Link Posted: 12/12/2001 3:23:25 PM EST
If he thinks FTP is a headache, think of how much of a headache breaking them apart would be! Especially since not every client will have Outlook or OE. Keep in mind, MAC's here. As to ZIP, again, the sender would have to do this. They would need Winzip or the like, and most people will not know how to do this. Not to mention, the compression probably will not help. He said graphics, and most graphics have compression built into their code.
Link Posted: 12/12/2001 3:34:49 PM EST
[Last Edit: 12/12/2001 3:29:40 PM EST by BenDover]
all that you need and want is at [url]http://www.aspin.com[/url] [url]http://www.hotscripts.com[/url] Exchange server is an excellent alternative. I implement and manage MS networks for large county governments all day long. State supreme courts. 3000+ users. Buy an MSDN subscription and get development copies of ALL their products. ($2800?) Edited to add: You could also easily implement an email-only solution with iMail from [url]http://www.ipswitch.com[/url]
Link Posted: 12/12/2001 3:38:21 PM EST
Thanks for the replies so far! Yes we have Outlook, problem is as stated, breaking apart with compression, embedded fonts etc. Plus the fact that most of our "customers" have no idea how to zip, break apart, compress, or FTP. keep in mind the normal user and deduct IQ points accordingly!!! I'm looking to see if ICQ is an option, but then again, we would need to "set up" each customer with that as well. I'm thinking a web site with a FTP submission folder on it with password may be the answer? Always looking for a simpler easier way though Later IAJack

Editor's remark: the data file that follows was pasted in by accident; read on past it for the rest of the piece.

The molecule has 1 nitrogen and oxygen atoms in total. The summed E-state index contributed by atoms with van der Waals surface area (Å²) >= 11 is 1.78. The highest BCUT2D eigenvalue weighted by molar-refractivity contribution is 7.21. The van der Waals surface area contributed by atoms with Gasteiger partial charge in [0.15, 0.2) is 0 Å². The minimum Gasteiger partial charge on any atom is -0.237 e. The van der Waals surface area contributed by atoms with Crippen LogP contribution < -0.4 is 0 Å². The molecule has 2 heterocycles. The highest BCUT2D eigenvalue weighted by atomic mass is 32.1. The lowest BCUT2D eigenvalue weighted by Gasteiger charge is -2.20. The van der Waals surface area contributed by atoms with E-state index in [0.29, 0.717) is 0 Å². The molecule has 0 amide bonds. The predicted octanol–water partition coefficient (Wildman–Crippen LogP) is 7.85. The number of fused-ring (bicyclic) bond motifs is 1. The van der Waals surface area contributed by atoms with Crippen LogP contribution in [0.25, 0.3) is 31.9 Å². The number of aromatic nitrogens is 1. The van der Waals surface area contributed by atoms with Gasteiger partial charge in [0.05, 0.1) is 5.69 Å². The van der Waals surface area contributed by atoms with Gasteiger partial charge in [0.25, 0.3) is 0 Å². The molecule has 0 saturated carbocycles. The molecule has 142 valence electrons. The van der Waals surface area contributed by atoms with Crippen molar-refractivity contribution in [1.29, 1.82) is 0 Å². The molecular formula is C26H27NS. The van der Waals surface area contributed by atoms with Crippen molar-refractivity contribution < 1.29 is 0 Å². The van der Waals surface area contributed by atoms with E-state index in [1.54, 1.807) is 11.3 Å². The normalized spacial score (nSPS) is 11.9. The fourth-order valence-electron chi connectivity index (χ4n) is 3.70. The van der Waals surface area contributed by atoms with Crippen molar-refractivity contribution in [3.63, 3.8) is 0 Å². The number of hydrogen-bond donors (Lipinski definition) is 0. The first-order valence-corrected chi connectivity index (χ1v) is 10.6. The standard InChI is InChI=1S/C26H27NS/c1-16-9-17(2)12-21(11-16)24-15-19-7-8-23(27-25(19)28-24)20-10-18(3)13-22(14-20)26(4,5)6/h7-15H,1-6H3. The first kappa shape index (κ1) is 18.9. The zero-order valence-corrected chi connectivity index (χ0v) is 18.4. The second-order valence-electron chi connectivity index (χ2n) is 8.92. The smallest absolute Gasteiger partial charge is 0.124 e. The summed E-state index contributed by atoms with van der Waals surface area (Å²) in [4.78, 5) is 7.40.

Link Posted: 12/12/2001 3:44:52 PM EST
No expert here, but isn't it possible to fire up a secure web page (HTTPS), and on that page have a download button that when clicked, fires up a CGI script that creates a randomly named directory, copies the file to send into that directory, and then FTPs it to the client? That should be somewhat secure.
Link Posted: 12/12/2001 3:47:06 PM EST
Originally Posted By mattja: No expert here, but isn't it possible to fire up a secure web page (HTTPS), and on that page have a download button that when clicked, fires up a CGI script that creates a randomly named directory, copies the file to send into that directory, and then FTPs it to the client? That should be somewhat secure.
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Why wouldn't you just use PGP? I mean... are we transferring PageMaker files to a printing press or are we just sending business operation data?
Link Posted: 12/13/2001 11:47:40 AM EST
FTP would be a better bet because, even if you finally get a mail server that will allow you to send large attachements, your clients may not necessarily have a mail service which allows them the ability to receive such large attachements.
Link Posted: 12/13/2001 10:36:52 PM EST
We had the same problem at my last company and ended up using FTP because our ISP would not allow e-mail attachments over 1 meg.